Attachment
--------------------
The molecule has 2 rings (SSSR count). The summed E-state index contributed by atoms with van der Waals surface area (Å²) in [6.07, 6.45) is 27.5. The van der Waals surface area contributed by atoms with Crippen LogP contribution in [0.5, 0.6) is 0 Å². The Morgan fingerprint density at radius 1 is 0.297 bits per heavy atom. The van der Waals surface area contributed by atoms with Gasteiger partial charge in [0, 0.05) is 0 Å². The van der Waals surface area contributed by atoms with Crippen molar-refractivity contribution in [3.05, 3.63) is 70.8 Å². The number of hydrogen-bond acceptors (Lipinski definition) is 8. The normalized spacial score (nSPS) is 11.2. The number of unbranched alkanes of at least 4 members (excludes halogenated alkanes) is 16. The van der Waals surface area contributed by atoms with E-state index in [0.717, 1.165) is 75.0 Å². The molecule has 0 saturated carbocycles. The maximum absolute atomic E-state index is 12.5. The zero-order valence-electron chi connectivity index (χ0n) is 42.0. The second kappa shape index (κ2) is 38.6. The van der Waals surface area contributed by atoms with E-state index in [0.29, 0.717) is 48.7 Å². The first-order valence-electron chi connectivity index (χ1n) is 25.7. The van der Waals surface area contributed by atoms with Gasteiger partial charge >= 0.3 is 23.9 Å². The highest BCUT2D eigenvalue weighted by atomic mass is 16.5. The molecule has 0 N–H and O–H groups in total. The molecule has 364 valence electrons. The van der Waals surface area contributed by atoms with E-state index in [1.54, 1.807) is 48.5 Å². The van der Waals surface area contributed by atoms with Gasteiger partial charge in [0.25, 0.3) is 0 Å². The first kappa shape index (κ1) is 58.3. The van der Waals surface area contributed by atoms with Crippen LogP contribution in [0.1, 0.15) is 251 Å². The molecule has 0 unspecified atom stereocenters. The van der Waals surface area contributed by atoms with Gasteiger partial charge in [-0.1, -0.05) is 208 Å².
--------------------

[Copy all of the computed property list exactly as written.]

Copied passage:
The molecule has 2 rings (SSSR count). The summed E-state index contributed by atoms with van der Waals surface area (Å²) in [6.07, 6.45) is 27.5. The van der Waals surface area contributed by atoms with Crippen LogP contribution in [0.5, 0.6) is 0 Å². The Morgan fingerprint density at radius 1 is 0.297 bits per heavy atom. The van der Waals surface area contributed by atoms with Gasteiger partial charge in [0, 0.05) is 0 Å². The van der Waals surface area contributed by atoms with Crippen molar-refractivity contribution in [3.05, 3.63) is 70.8 Å². The number of hydrogen-bond acceptors (Lipinski definition) is 8. The normalized spacial score (nSPS) is 11.2. The number of unbranched alkanes of at least 4 members (excludes halogenated alkanes) is 16. The van der Waals surface area contributed by atoms with E-state index in [0.717, 1.165) is 75.0 Å². The molecule has 0 saturated carbocycles. The maximum absolute atomic E-state index is 12.5. The zero-order valence-electron chi connectivity index (χ0n) is 42.0. The second kappa shape index (κ2) is 38.6. The van der Waals surface area contributed by atoms with E-state index in [0.29, 0.717) is 48.7 Å². The first-order valence-electron chi connectivity index (χ1n) is 25.7. The van der Waals surface area contributed by atoms with Gasteiger partial charge >= 0.3 is 23.9 Å². The highest BCUT2D eigenvalue weighted by atomic mass is 16.5. The molecule has 0 N–H and O–H groups in total. The molecule has 364 valence electrons. The van der Waals surface area contributed by atoms with E-state index in [1.54, 1.807) is 48.5 Å². The van der Waals surface area contributed by atoms with Gasteiger partial charge in [0.25, 0.3) is 0 Å². The first kappa shape index (κ1) is 58.3. The van der Waals surface area contributed by atoms with Crippen LogP contribution in [0.1, 0.15) is 251 Å². The molecule has 0 unspecified atom stereocenters. The van der Waals surface area contributed by atoms with Gasteiger partial charge in [-0.1, -0.05) is 208 Å².